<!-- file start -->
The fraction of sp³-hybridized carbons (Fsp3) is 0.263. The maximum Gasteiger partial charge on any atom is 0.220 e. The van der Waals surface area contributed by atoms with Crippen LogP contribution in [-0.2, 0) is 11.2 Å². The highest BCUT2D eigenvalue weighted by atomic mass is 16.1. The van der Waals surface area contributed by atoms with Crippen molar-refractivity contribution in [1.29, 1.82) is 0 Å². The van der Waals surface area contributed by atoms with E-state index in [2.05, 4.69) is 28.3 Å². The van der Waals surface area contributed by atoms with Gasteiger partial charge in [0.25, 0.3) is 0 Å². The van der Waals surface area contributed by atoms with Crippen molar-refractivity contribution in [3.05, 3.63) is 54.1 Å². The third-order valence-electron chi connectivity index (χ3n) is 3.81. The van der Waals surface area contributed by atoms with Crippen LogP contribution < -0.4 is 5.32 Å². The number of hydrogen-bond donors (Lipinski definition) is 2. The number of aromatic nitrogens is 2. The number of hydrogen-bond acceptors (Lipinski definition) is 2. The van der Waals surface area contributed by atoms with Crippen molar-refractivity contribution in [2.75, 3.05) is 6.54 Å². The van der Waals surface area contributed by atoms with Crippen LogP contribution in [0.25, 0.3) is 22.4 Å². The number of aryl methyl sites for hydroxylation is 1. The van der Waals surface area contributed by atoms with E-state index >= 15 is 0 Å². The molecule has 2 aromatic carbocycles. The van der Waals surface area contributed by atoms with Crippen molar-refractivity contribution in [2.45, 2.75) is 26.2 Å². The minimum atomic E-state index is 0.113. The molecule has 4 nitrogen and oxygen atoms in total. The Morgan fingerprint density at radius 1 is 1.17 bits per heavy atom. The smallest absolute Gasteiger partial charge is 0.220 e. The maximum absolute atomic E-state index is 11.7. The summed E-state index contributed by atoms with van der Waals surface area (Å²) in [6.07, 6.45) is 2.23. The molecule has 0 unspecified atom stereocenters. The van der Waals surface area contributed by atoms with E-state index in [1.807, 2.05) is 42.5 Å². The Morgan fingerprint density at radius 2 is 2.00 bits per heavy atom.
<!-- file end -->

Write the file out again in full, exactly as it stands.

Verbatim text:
The fraction of sp³-hybridized carbons (Fsp3) is 0.263. The maximum Gasteiger partial charge on any atom is 0.220 e. The van der Waals surface area contributed by atoms with Crippen LogP contribution in [-0.2, 0) is 11.2 Å². The highest BCUT2D eigenvalue weighted by atomic mass is 16.1. The van der Waals surface area contributed by atoms with Crippen molar-refractivity contribution in [1.29, 1.82) is 0 Å². The van der Waals surface area contributed by atoms with E-state index in [2.05, 4.69) is 28.3 Å². The van der Waals surface area contributed by atoms with Gasteiger partial charge in [0.25, 0.3) is 0 Å². The van der Waals surface area contributed by atoms with Crippen molar-refractivity contribution in [3.05, 3.63) is 54.1 Å². The third-order valence-electron chi connectivity index (χ3n) is 3.81. The van der Waals surface area contributed by atoms with Crippen LogP contribution < -0.4 is 5.32 Å². The number of hydrogen-bond donors (Lipinski definition) is 2. The number of aromatic nitrogens is 2. The number of hydrogen-bond acceptors (Lipinski definition) is 2. The van der Waals surface area contributed by atoms with Crippen molar-refractivity contribution in [2.75, 3.05) is 6.54 Å². The van der Waals surface area contributed by atoms with Crippen LogP contribution in [0.25, 0.3) is 22.4 Å². The number of aryl methyl sites for hydroxylation is 1. The van der Waals surface area contributed by atoms with E-state index >= 15 is 0 Å². The molecule has 2 aromatic carbocycles. The van der Waals surface area contributed by atoms with Crippen molar-refractivity contribution in [2.45, 2.75) is 26.2 Å². The minimum atomic E-state index is 0.113. The molecule has 4 nitrogen and oxygen atoms in total. The Morgan fingerprint density at radius 1 is 1.17 bits per heavy atom. The smallest absolute Gasteiger partial charge is 0.220 e. The maximum absolute atomic E-state index is 11.7. The summed E-state index contributed by atoms with van der Waals surface area (Å²) in [6.07, 6.45) is 2.23. The molecule has 0 unspecified atom stereocenters. The van der Waals surface area contributed by atoms with E-state index in [1.807, 2.05) is 42.5 Å². The Morgan fingerprint density at radius 2 is 2.00 bits per heavy atom.